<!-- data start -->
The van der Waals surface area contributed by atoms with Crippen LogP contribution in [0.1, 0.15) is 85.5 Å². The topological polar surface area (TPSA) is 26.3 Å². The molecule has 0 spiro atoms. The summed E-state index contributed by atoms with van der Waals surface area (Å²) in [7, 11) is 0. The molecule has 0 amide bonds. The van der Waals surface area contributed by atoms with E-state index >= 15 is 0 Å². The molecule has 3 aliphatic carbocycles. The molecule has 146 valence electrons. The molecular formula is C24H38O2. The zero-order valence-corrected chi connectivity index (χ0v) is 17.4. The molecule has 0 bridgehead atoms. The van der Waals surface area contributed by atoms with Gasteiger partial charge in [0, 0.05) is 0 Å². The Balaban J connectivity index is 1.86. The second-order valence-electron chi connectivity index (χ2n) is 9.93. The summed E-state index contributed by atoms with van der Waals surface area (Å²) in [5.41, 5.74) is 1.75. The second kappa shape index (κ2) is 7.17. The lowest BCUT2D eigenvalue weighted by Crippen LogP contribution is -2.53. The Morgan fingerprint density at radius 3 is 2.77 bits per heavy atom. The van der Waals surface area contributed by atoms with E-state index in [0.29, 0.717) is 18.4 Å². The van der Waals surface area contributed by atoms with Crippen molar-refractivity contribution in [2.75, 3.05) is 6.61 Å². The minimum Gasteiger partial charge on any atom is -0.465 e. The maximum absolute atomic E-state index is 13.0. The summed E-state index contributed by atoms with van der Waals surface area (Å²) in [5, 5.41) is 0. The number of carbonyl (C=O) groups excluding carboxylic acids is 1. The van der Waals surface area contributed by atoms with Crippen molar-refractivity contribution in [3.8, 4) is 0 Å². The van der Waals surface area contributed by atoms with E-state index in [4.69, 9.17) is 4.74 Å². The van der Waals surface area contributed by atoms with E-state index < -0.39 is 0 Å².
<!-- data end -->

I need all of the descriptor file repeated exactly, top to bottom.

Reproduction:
The van der Waals surface area contributed by atoms with Crippen LogP contribution in [0.1, 0.15) is 85.5 Å². The topological polar surface area (TPSA) is 26.3 Å². The molecule has 0 spiro atoms. The summed E-state index contributed by atoms with van der Waals surface area (Å²) in [7, 11) is 0. The molecule has 0 amide bonds. The van der Waals surface area contributed by atoms with E-state index >= 15 is 0 Å². The molecule has 3 aliphatic carbocycles. The molecule has 146 valence electrons. The molecular formula is C24H38O2. The zero-order valence-corrected chi connectivity index (χ0v) is 17.4. The molecule has 0 bridgehead atoms. The van der Waals surface area contributed by atoms with Gasteiger partial charge in [0, 0.05) is 0 Å². The Balaban J connectivity index is 1.86. The second-order valence-electron chi connectivity index (χ2n) is 9.93. The summed E-state index contributed by atoms with van der Waals surface area (Å²) in [5.41, 5.74) is 1.75. The second kappa shape index (κ2) is 7.17. The lowest BCUT2D eigenvalue weighted by Crippen LogP contribution is -2.53. The Morgan fingerprint density at radius 3 is 2.77 bits per heavy atom. The van der Waals surface area contributed by atoms with E-state index in [0.29, 0.717) is 18.4 Å². The van der Waals surface area contributed by atoms with Crippen molar-refractivity contribution in [2.75, 3.05) is 6.61 Å². The minimum Gasteiger partial charge on any atom is -0.465 e. The maximum absolute atomic E-state index is 13.0. The summed E-state index contributed by atoms with van der Waals surface area (Å²) in [5, 5.41) is 0. The number of carbonyl (C=O) groups excluding carboxylic acids is 1. The van der Waals surface area contributed by atoms with Crippen molar-refractivity contribution in [3.8, 4) is 0 Å². The van der Waals surface area contributed by atoms with E-state index in [4.69, 9.17) is 4.74 Å². The van der Waals surface area contributed by atoms with E-state index < -0.39 is 0 Å².